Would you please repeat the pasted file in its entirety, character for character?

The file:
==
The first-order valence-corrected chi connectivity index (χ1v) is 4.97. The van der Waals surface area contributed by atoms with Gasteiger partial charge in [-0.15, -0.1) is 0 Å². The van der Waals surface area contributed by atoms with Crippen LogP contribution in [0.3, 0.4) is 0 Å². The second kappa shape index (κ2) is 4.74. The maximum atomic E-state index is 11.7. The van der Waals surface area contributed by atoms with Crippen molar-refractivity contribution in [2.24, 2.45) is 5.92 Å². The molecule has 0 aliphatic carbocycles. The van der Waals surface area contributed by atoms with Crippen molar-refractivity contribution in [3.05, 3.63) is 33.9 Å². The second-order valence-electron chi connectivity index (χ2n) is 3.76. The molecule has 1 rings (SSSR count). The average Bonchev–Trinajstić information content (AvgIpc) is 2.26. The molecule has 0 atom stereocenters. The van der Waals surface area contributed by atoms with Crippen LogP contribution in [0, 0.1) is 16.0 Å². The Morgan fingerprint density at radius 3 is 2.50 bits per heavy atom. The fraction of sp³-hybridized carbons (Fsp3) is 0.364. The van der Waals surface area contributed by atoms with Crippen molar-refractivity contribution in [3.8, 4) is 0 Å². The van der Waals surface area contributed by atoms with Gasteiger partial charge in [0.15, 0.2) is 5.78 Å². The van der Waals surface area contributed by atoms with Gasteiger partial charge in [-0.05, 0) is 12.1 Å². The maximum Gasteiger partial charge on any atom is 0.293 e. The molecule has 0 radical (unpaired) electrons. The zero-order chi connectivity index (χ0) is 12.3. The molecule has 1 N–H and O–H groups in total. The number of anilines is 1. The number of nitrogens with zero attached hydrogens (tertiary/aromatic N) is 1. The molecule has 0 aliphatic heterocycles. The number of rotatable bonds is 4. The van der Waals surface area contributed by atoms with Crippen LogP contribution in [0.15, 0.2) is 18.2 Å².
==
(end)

The first-order valence-corrected chi connectivity index (χ1v) is 4.97. The van der Waals surface area contributed by atoms with Gasteiger partial charge in [-0.15, -0.1) is 0 Å². The van der Waals surface area contributed by atoms with Crippen LogP contribution in [0.3, 0.4) is 0 Å². The second kappa shape index (κ2) is 4.74. The maximum atomic E-state index is 11.7. The van der Waals surface area contributed by atoms with Crippen molar-refractivity contribution in [2.24, 2.45) is 5.92 Å². The molecule has 0 aliphatic carbocycles. The van der Waals surface area contributed by atoms with Crippen molar-refractivity contribution in [3.05, 3.63) is 33.9 Å². The second-order valence-electron chi connectivity index (χ2n) is 3.76. The molecule has 1 rings (SSSR count). The average Bonchev–Trinajstić information content (AvgIpc) is 2.26. The molecule has 0 atom stereocenters. The van der Waals surface area contributed by atoms with Crippen LogP contribution in [0, 0.1) is 16.0 Å². The Morgan fingerprint density at radius 3 is 2.50 bits per heavy atom. The fraction of sp³-hybridized carbons (Fsp3) is 0.364. The van der Waals surface area contributed by atoms with Crippen molar-refractivity contribution in [3.8, 4) is 0 Å². The van der Waals surface area contributed by atoms with Gasteiger partial charge in [0.15, 0.2) is 5.78 Å². The van der Waals surface area contributed by atoms with Gasteiger partial charge in [-0.05, 0) is 12.1 Å². The maximum Gasteiger partial charge on any atom is 0.293 e. The molecule has 0 radical (unpaired) electrons. The zero-order chi connectivity index (χ0) is 12.3. The molecule has 1 N–H and O–H groups in total. The number of anilines is 1. The number of nitrogens with zero attached hydrogens (tertiary/aromatic N) is 1. The molecule has 0 aliphatic heterocycles. The number of rotatable bonds is 4. The van der Waals surface area contributed by atoms with Crippen LogP contribution in [0.15, 0.2) is 18.2 Å².